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Courses 2013 - 2014

LAW A 595 Jurisprudence and Moral Philosophy

Credits: 2-4, Max 4

A survey of the classic questions in jurisprudence, the study of the nature, norms, and justifications of legal systems. Questions addressed include: How do judges decide cases? Do legal rules or standards constrain judicial decision-making? What makes a rule (or norm) a rule of law? Is morality legally binding regardless of whether it has been enacted into a law by a legislature? How should cases be decided when there is no controlling "law"? Can there be "right" answers to legal disputes or is legal reasoning essentially indeterminate? What is distinctive about judicial decision-making? The course will cover the major twentieth- and twenty-first century schools of jurisprudential thought, especially American Legal Realism, Natural Law, Legal Positivism, and Critical Legal Theory. No familiarity with either jurisprudence or philosophy will be presupposed, though some readings may be philosophically demanding.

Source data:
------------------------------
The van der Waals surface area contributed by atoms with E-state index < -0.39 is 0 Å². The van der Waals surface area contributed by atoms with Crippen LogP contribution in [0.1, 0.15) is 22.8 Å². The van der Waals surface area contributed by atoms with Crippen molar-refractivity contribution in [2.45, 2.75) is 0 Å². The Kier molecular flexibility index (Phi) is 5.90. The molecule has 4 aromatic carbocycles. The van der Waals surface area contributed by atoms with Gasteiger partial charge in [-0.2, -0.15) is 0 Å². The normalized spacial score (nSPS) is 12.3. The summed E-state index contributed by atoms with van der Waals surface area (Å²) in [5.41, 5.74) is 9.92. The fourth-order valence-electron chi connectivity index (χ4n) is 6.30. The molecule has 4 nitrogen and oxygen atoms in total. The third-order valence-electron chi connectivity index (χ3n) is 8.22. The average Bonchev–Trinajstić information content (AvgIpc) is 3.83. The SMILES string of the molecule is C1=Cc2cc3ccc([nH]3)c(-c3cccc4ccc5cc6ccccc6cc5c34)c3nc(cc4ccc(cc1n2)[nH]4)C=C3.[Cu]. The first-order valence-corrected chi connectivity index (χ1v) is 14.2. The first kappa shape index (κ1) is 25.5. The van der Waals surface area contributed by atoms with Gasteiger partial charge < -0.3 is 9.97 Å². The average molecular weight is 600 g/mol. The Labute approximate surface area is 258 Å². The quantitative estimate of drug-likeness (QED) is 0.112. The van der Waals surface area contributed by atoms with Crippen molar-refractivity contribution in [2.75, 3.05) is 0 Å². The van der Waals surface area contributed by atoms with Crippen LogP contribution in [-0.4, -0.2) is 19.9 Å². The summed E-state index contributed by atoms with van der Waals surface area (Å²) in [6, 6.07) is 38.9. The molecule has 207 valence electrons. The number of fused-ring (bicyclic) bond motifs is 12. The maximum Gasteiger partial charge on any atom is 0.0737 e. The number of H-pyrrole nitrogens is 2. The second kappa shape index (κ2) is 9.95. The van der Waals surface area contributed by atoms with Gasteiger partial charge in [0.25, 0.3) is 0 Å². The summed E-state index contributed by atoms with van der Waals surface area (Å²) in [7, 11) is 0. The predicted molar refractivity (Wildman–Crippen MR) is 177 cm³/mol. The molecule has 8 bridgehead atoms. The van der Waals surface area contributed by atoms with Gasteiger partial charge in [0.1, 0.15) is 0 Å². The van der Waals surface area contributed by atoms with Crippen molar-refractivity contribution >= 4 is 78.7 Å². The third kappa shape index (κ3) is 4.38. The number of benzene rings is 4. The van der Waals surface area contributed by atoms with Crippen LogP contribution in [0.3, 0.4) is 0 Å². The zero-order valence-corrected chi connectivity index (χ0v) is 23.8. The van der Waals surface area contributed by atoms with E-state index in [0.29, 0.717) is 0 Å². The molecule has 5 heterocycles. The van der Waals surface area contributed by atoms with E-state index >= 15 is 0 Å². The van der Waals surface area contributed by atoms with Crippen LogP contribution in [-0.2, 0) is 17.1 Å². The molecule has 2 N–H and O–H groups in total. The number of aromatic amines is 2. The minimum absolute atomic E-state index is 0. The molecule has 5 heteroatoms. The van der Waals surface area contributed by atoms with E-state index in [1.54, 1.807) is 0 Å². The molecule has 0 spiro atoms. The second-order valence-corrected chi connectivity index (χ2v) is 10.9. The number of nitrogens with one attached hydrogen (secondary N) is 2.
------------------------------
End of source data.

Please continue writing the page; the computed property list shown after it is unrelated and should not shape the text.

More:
Autumn, 4 Credit(s)

Course Sections and Instructors
Said, Zahr

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